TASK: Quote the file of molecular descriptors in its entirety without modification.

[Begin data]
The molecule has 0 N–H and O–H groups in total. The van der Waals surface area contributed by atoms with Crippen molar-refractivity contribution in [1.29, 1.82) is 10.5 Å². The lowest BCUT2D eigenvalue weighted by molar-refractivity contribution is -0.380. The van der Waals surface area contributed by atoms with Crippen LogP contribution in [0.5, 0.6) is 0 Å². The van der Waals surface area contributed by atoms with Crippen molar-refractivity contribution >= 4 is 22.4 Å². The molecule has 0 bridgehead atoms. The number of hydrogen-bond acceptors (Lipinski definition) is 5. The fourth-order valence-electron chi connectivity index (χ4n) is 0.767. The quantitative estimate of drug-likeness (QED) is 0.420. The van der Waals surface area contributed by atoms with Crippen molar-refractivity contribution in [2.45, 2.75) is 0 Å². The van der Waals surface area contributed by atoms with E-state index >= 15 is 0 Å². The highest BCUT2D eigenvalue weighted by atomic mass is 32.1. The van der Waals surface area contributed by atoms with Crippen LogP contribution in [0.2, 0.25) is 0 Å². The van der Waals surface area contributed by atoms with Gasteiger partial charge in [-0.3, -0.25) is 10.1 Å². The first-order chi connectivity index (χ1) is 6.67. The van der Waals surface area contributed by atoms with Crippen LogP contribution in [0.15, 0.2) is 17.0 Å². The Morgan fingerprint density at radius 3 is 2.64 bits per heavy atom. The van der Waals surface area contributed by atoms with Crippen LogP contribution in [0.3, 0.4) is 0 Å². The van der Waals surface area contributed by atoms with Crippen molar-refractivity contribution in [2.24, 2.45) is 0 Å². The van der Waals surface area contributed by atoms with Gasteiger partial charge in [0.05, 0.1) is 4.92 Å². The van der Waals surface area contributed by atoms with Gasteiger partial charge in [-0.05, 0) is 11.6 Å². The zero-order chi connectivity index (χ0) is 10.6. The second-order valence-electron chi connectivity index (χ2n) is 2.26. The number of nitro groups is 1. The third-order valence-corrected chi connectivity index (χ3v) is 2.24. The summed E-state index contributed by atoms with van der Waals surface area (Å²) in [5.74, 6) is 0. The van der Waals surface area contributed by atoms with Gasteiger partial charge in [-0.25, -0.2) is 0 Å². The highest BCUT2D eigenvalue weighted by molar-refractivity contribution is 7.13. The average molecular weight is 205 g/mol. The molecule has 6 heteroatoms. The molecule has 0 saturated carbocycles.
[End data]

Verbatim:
The molecule has 0 N–H and O–H groups in total. The van der Waals surface area contributed by atoms with Crippen molar-refractivity contribution in [1.29, 1.82) is 10.5 Å². The lowest BCUT2D eigenvalue weighted by molar-refractivity contribution is -0.380. The van der Waals surface area contributed by atoms with Crippen LogP contribution in [0.5, 0.6) is 0 Å². The van der Waals surface area contributed by atoms with Crippen molar-refractivity contribution >= 4 is 22.4 Å². The molecule has 0 bridgehead atoms. The number of hydrogen-bond acceptors (Lipinski definition) is 5. The fourth-order valence-electron chi connectivity index (χ4n) is 0.767. The quantitative estimate of drug-likeness (QED) is 0.420. The van der Waals surface area contributed by atoms with Crippen molar-refractivity contribution in [2.45, 2.75) is 0 Å². The van der Waals surface area contributed by atoms with E-state index >= 15 is 0 Å². The highest BCUT2D eigenvalue weighted by atomic mass is 32.1. The van der Waals surface area contributed by atoms with Crippen LogP contribution in [0.2, 0.25) is 0 Å². The van der Waals surface area contributed by atoms with Gasteiger partial charge in [-0.3, -0.25) is 10.1 Å². The first-order chi connectivity index (χ1) is 6.67. The van der Waals surface area contributed by atoms with Crippen LogP contribution in [0.15, 0.2) is 17.0 Å². The Morgan fingerprint density at radius 3 is 2.64 bits per heavy atom. The van der Waals surface area contributed by atoms with Crippen LogP contribution in [0.3, 0.4) is 0 Å². The van der Waals surface area contributed by atoms with Crippen molar-refractivity contribution in [2.24, 2.45) is 0 Å². The van der Waals surface area contributed by atoms with Gasteiger partial charge in [0.05, 0.1) is 4.92 Å². The van der Waals surface area contributed by atoms with Gasteiger partial charge in [-0.05, 0) is 11.6 Å². The zero-order chi connectivity index (χ0) is 10.6. The second-order valence-electron chi connectivity index (χ2n) is 2.26. The number of nitro groups is 1. The third-order valence-corrected chi connectivity index (χ3v) is 2.24. The summed E-state index contributed by atoms with van der Waals surface area (Å²) in [5.74, 6) is 0. The van der Waals surface area contributed by atoms with Gasteiger partial charge in [-0.25, -0.2) is 0 Å². The highest BCUT2D eigenvalue weighted by molar-refractivity contribution is 7.13. The average molecular weight is 205 g/mol. The molecule has 6 heteroatoms. The molecule has 0 saturated carbocycles.